The Body category of LMA (or sometimes called L/BMA to include Bartenieff) was developed by several people, but Irmgard Bartenieff was the main innovator. The Patterns of Total Body Connectivity (PTBCs) are based on neurological patterns that an infant works through in about the first 14 months of life. The patterns, and the physiological development that occurs as babies work through them, allow new sensations and new experiences. What must it be like the first time a baby rolls over? What a change in perspective! The patterns, in order, are: 1. Breath, 2. Core-Distal, 3. Head-Tail, 4. Upper-Lower, 5. Body-Half, and 6. Cross-Lateral. Each pattern gives the body a different way of organizing and coordinating itself in movement. Above you see the symbol that represents the first pattern, the Breath Pattern.
This pattern, which is the focus of the following video, is not only the first but also the pattern from which all of the others develop. Breath is in every subsequent pattern. Breath supports movement, makes it easier, and connecting to breath can center you and bring your focus to your inner mobility and structure.
To become aware of the breath is to simply observe it--no need to make changes! If you like, try sending breath to different places in the body, try varying the depth and frequency of your breath. Does it change how you feel? In what way?
In the following video I ask that you inhale to initiate down bows and exhale for up bows. What do you feel if you try the opposite? Think of these videos as starting points for creative, experimental practicing. Enjoy!
"The main objective...is to suggest additional modes of perceiving yourself and the world around you, using your live body totally--body/mind/feeling--as a key to that perception." (Irmgard Bartenieff, 1979)
Laban Movement Analysis (LMA) gives us a scaffolding and a vocabulary to understand, observe, and describe human movement. Founded by Rudolf Laban, a dancer, choreographer, and dance theorist, and further developed by Irmgard Bartenieff, among others, the system is composed of four categories: Body, Effort, Shape, and Space. The Body category concerns internal connectivity, sequencing of movement, initiation, phrasing, and relationships between parts of the body. Effort is the category of intention--how is the movement of reaching across your desk for a pencil different from a boxer's punch? Effort is often considered the "emotional" category. Truly emotions can have an effect on the type and quantity of energy you invest, but it is best not to make assumptions about emotion when observing movement. Each person's movement signature, the movements they are most comfortable and familiar with, means something slightly different. The Shape category addresses the form and forming processes of the body. This category clarifies the appearance and structure of the body's movement.(Colleen Wahl, 2019) Lastly, the Space category explores how the mover is engaging with the space, revealing space, stirring it up, pushing against it, and so on. It also deals with where you are directing your movement in 3-D space: forward, back, left, right, up, down, a combination of several?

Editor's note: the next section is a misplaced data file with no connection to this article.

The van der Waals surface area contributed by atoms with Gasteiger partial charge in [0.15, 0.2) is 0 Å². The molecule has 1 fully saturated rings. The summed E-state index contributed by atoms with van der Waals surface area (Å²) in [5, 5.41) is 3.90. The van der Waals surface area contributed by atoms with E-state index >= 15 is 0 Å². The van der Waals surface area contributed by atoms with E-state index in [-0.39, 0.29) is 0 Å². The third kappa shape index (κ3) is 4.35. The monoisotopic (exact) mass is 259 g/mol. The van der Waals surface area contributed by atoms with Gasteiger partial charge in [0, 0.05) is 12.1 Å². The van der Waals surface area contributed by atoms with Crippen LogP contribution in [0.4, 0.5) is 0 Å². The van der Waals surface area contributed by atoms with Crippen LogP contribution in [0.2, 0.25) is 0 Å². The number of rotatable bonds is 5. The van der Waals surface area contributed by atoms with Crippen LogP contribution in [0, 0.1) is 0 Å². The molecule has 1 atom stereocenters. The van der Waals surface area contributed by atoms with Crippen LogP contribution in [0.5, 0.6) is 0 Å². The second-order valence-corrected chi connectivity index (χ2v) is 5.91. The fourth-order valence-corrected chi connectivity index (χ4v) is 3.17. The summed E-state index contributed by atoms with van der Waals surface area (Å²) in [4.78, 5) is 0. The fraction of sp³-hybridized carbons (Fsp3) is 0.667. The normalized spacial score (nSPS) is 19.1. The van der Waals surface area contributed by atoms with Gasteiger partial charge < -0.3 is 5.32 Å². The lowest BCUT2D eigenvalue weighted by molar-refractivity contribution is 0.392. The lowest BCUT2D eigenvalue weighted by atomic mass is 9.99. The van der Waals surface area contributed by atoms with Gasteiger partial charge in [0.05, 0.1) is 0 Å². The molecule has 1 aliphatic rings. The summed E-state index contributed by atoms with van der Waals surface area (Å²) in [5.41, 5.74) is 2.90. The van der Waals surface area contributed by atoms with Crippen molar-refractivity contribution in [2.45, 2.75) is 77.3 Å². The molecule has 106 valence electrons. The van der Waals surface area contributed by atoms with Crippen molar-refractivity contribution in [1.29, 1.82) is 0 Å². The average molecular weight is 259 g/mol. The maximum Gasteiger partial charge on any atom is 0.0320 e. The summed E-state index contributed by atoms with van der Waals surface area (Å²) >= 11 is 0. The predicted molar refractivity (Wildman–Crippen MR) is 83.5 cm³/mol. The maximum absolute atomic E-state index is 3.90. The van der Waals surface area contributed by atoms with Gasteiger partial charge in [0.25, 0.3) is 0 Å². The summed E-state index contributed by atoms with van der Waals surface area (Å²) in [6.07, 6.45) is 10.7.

This is only the beginning! More specifics will come with video explorations of particular ideas and aspects of LMA and how it relates to playing the cello. Stay tuned!